Following the unprecedented falls across all financial markets in recent weeks, the safest government bond markets have had to become cash vaults for fund allocators trying to raise the liquidity needed to plug the fast-growing holes left by the equity, corporate bond and commodity sell-offs.
A decade of intense monetary easing has redirected investors in their frantic search for yield towards less liquid assets or lower rated bonds and this is precisely what has precipitated the fast deterioration in financial conditions.
A by-product of the Covid-19 pandemic is that central banks are again called to the rescue to reassert themselves as both lenders and, this time, buyers of last resort.
Bond markets' addiction to low rates and quantitative easing programmes will not be left unsatisfied for the next 12 months (if not more).
In a matter of two weeks, the US Federal Reserve slashed 1.5% from its main rate and announced a fresh $700bn asset purchase programme, returning to the driving seat of global monetary policies and financial asset valuations.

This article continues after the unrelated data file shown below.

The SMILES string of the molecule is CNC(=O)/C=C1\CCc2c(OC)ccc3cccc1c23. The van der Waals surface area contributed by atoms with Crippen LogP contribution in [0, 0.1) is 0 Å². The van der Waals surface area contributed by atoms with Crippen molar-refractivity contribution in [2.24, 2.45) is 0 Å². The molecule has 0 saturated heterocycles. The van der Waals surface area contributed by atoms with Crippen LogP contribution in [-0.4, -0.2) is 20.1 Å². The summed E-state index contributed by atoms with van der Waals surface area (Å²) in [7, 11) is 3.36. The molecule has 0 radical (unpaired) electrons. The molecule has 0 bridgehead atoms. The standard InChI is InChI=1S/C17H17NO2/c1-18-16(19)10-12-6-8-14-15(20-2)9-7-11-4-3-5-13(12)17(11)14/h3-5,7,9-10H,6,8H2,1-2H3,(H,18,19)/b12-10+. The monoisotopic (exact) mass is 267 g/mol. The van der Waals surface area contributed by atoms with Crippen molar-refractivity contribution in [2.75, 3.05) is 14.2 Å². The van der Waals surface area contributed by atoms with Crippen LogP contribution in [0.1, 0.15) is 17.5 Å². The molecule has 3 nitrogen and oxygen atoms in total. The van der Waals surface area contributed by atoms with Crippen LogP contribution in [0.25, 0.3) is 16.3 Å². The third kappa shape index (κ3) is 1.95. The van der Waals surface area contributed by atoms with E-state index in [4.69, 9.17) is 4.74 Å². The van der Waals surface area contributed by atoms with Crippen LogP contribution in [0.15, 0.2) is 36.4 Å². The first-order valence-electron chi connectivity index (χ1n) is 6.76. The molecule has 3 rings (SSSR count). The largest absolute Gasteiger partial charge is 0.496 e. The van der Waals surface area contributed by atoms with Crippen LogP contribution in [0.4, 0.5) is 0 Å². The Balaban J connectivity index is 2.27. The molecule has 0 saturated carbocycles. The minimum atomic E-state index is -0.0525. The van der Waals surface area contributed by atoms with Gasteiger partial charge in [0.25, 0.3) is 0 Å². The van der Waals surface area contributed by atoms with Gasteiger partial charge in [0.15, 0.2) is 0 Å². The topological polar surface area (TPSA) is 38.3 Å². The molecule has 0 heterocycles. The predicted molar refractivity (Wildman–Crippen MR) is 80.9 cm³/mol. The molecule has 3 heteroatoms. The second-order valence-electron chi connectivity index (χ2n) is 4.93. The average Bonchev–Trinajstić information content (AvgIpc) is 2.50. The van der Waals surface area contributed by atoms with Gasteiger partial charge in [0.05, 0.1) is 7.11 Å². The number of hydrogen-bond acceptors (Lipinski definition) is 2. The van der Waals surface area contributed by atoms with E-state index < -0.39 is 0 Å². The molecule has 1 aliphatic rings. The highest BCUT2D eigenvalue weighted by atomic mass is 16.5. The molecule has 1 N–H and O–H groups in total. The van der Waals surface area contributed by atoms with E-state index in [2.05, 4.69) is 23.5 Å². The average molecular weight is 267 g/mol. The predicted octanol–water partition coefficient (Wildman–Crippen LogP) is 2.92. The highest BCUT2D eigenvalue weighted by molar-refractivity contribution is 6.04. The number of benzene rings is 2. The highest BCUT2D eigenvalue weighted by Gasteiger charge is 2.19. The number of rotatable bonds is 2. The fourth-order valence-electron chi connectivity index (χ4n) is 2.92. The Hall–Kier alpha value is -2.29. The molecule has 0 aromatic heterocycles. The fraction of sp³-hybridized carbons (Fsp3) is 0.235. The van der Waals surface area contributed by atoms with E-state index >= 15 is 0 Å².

By the words of Fed chair Jerome Powell himself, "a rate cut will not reduce the rate of infection".
However, the Fed's decision has positive implications for the rest of the world, particularly in advanced economies where central banks entered 2020 out of monetary ammunition.
Lower rates in the US will soften debt servicing costs in emerging markets via a lower dollar and will create policy space via real rate differentials.
Additional easing will be required despite G10 yields sitting at historic lows as the economic costs of lockdowns become real and fiscal stimulus programmes seem unavoidable at this stage.
The main consequence for bondholders is that yields will remain suppressed for most of the year, and buying opportunities in the credit world will be up for grabs for those funds that manage to navigate the lack of liquidity over the coming months or until confidence that the virus can be suppressed gains traction.
David Arnaud is senior fund manager, fixed income and manages the LF Canlife Global Macro Bond fund at Canada Life Investments
• Government bond yields reached new historic lows, underpinning returns in fixed income
• Indiscriminate selling in corporate bonds will eventually translate into buying opportunities for selected names
• Credit spreads widening back to 2016 levels and receiving little support from banks
• Bond funds focusing on liquidity position at a time of outflows